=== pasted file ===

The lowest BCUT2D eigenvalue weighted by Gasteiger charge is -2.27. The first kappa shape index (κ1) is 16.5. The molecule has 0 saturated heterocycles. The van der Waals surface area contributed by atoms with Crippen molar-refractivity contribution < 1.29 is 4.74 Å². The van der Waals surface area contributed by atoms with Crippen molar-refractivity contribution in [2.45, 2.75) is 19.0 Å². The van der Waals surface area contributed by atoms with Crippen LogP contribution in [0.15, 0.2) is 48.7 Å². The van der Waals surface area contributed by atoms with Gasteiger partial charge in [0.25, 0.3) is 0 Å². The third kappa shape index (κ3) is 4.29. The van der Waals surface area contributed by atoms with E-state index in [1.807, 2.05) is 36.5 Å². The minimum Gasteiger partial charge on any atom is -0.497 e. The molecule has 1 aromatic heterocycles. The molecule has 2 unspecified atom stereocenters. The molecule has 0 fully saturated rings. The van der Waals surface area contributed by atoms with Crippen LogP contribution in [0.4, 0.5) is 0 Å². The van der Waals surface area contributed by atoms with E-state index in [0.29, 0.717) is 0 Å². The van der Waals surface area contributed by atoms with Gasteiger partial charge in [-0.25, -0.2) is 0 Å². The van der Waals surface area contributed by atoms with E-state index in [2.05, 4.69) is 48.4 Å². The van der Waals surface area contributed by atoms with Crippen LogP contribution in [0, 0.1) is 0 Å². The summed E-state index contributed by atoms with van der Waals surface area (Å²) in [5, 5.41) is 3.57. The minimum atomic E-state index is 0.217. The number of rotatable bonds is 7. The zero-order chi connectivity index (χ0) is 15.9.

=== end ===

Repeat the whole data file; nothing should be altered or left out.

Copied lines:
The lowest BCUT2D eigenvalue weighted by Gasteiger charge is -2.27. The first kappa shape index (κ1) is 16.5. The molecule has 0 saturated heterocycles. The van der Waals surface area contributed by atoms with Crippen molar-refractivity contribution < 1.29 is 4.74 Å². The van der Waals surface area contributed by atoms with Crippen molar-refractivity contribution in [2.45, 2.75) is 19.0 Å². The van der Waals surface area contributed by atoms with Crippen LogP contribution in [0.15, 0.2) is 48.7 Å². The van der Waals surface area contributed by atoms with Gasteiger partial charge in [0.25, 0.3) is 0 Å². The third kappa shape index (κ3) is 4.29. The van der Waals surface area contributed by atoms with E-state index in [1.807, 2.05) is 36.5 Å². The minimum Gasteiger partial charge on any atom is -0.497 e. The molecule has 1 aromatic heterocycles. The molecule has 2 unspecified atom stereocenters. The molecule has 0 fully saturated rings. The van der Waals surface area contributed by atoms with Crippen LogP contribution in [0.4, 0.5) is 0 Å². The van der Waals surface area contributed by atoms with E-state index in [0.29, 0.717) is 0 Å². The van der Waals surface area contributed by atoms with Gasteiger partial charge in [-0.25, -0.2) is 0 Å². The van der Waals surface area contributed by atoms with E-state index in [2.05, 4.69) is 48.4 Å². The van der Waals surface area contributed by atoms with Crippen LogP contribution in [0, 0.1) is 0 Å². The summed E-state index contributed by atoms with van der Waals surface area (Å²) in [5, 5.41) is 3.57. The minimum atomic E-state index is 0.217. The number of rotatable bonds is 7. The zero-order chi connectivity index (χ0) is 15.9.